It can be difficult to believe in yourself when no one else does, but it's at this time you need to douse yourself in love from within. Start your morning with daily affirmations that speak to your soul. Set daily reminders on your phone with uplifting quotes to remind yourself of all that you are.

Still Use Your Voice – With A Nice Nasty!

Reports show that 35% black women feel like their managers create opportunities to showcase their work compared to 43% of white women. Furthermore, 22% of black women reported they often had their work contributions ignored.

Your voice and thoughts are still powerful, so continue to empower yourself to address issues in your office.

And, don't be too humble to be what I call the "nice nasty". Trust, when you "unconsciously" do to people what they're "unconsciously" doing to you, they get the picture. If someone asks if you need help on an assignment that is clearly in your expertise already, ask them if they need help with something they're doing. You'll both be surprised by their reaction.

Get Involved In Employee Resource Groups Or Create One


Diversity isn't just about checking the box, but providing tools and opportunities for inclusion to really include everyone. Employee resource groups (ERG's) are employer-recognized groups of employees who share the concerns of common race, gender, national origin or sexual orientation. These groups are intended to enhance the employee experience and when done right, should lead to developmental opportunities for your group.

If diversity and inclusion and ERG's are not being properly recognized at your job, there's bound to be someone you can connect with for social support.

Plan Your Next Move

The realism is your work culture of implicit bias may not change. If you recognize this and find yourself unhappy, unsatisfied and underserved, then it's time to move on. While it may be frustrating to get back up in the saddle, you deserve to be in a space that uplifts, encourages and values what you bring to the table. Your voice matters!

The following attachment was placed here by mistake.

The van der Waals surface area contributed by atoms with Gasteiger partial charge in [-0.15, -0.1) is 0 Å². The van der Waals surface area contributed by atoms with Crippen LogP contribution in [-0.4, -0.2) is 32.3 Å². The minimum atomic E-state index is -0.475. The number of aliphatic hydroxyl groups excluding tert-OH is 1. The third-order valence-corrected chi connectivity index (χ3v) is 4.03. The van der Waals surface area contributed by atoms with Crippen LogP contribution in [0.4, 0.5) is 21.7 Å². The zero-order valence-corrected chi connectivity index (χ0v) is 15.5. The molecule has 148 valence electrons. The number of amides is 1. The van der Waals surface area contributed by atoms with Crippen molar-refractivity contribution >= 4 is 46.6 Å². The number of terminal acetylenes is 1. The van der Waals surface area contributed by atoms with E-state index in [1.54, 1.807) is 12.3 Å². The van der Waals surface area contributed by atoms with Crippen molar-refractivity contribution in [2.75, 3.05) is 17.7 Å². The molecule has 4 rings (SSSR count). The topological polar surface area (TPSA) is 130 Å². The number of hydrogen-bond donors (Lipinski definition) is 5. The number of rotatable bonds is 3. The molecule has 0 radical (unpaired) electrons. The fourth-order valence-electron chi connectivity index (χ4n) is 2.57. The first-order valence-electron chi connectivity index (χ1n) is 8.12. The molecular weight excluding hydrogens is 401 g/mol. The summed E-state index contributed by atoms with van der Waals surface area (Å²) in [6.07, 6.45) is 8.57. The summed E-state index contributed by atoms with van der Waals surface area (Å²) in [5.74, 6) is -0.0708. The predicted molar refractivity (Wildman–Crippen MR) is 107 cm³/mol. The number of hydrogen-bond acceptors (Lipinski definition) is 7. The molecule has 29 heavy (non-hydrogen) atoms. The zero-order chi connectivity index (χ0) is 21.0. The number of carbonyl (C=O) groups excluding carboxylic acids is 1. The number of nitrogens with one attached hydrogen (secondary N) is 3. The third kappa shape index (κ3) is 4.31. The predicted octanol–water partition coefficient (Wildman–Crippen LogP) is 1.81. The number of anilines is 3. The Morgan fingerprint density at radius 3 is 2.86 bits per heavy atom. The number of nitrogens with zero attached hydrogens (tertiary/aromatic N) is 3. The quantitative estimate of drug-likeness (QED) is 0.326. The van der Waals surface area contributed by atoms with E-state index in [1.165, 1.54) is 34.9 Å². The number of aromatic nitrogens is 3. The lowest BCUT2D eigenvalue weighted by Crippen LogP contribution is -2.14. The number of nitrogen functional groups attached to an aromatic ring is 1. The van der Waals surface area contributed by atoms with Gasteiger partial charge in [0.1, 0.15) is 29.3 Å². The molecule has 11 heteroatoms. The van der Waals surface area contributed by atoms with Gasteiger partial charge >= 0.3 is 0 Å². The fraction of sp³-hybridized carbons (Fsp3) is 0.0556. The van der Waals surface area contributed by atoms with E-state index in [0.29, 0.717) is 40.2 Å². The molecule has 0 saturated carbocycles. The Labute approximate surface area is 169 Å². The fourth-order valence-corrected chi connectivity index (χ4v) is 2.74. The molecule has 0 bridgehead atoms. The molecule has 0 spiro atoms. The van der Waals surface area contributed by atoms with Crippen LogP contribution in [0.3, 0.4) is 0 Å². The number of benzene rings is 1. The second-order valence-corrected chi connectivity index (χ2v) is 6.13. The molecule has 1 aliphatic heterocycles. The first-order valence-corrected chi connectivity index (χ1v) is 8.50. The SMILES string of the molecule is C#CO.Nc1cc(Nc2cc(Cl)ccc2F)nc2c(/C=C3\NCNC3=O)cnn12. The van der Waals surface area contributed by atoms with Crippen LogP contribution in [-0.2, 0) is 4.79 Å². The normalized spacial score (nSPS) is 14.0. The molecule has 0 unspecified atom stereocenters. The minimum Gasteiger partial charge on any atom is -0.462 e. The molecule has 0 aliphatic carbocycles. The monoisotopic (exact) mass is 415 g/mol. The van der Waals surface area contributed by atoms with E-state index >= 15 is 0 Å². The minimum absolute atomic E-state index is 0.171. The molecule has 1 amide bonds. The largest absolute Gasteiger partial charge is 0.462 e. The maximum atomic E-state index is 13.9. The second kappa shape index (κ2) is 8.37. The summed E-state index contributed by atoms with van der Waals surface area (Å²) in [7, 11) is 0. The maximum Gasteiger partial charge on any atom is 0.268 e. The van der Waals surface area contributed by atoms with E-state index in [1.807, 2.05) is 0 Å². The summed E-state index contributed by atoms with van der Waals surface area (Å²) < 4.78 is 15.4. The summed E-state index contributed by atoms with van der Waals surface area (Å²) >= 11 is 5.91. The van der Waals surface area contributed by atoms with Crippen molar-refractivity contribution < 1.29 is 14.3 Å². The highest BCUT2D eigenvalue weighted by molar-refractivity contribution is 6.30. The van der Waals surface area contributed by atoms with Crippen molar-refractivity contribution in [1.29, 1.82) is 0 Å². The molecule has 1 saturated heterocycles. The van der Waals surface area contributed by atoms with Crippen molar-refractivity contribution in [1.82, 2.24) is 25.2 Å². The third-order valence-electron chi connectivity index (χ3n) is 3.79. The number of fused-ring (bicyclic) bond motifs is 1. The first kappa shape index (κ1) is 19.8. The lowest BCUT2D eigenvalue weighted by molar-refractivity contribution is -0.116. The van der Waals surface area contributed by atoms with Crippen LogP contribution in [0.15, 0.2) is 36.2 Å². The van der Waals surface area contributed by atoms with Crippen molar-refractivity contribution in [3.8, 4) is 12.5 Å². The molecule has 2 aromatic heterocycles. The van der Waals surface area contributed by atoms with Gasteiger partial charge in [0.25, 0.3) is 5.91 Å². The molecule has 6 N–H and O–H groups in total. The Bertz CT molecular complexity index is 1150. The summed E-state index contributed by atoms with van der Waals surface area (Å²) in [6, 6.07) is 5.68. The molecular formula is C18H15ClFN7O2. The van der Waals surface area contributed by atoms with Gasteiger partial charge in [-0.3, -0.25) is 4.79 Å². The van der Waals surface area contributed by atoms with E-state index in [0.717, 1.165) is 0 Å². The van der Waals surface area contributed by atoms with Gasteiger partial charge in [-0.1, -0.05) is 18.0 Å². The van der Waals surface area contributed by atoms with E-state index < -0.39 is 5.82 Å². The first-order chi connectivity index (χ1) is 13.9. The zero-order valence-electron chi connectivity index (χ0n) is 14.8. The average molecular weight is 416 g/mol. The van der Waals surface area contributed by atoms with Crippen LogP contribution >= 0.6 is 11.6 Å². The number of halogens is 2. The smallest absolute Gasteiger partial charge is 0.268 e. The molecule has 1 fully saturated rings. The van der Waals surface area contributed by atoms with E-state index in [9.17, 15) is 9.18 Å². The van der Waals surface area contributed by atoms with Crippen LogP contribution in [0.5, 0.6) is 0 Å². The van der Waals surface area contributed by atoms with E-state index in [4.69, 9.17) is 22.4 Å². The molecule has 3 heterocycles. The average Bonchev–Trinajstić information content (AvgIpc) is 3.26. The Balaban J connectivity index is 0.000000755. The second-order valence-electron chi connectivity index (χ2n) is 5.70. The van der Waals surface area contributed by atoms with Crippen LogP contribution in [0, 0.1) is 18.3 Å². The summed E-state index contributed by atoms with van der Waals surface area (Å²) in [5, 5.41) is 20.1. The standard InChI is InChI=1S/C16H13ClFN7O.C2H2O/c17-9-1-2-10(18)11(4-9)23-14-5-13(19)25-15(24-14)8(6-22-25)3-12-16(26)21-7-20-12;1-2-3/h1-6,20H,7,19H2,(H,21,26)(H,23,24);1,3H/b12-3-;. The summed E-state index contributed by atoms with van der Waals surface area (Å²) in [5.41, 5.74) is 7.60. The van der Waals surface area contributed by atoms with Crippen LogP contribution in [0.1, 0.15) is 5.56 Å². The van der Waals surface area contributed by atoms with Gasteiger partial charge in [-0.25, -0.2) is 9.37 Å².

Featured image by Getty Images

Before she was Amira Unplugged, rapper, singer, and a Becoming a Popstar contestant on MTV, she was Amira Daughtery, a twenty-five year-old Georgian, with aspirations of becoming a lawyer. “I thought my career path was going to lead me to law because that’s the way I thought I would help people,” Amira tells xoNecole. “[But] I always came back to music.”

A music lover since childhood, Amira grew up in an artistic household where passion for music was emphasized. “My dad has always been my huge inspiration for music because he’s a musician himself and is so passionate about the history of music.” Amira’s also dealt with deafness in one ear since she was a toddler, a condition which she says only makes her more “intentional” about the music she makes, to ensure that what she hears inside her head can translate the way she wants it to for audiences.

“The loss of hearing means a person can’t experience music in the conventional way,” she says. “I’ve always responded to bigger, bolder anthemic songs because I can feel them [the vibrations] in my body, and I want to be sure my music does this for deaf/HOH people and everyone.”

A Black woman wearing a black hijab and black and gold dress stands in between two men who are both wearing black pants and colorful jackets and necklaces

Amira Unplugged and other contestants on Becoming a Popstar

Amira Unplugged / MTV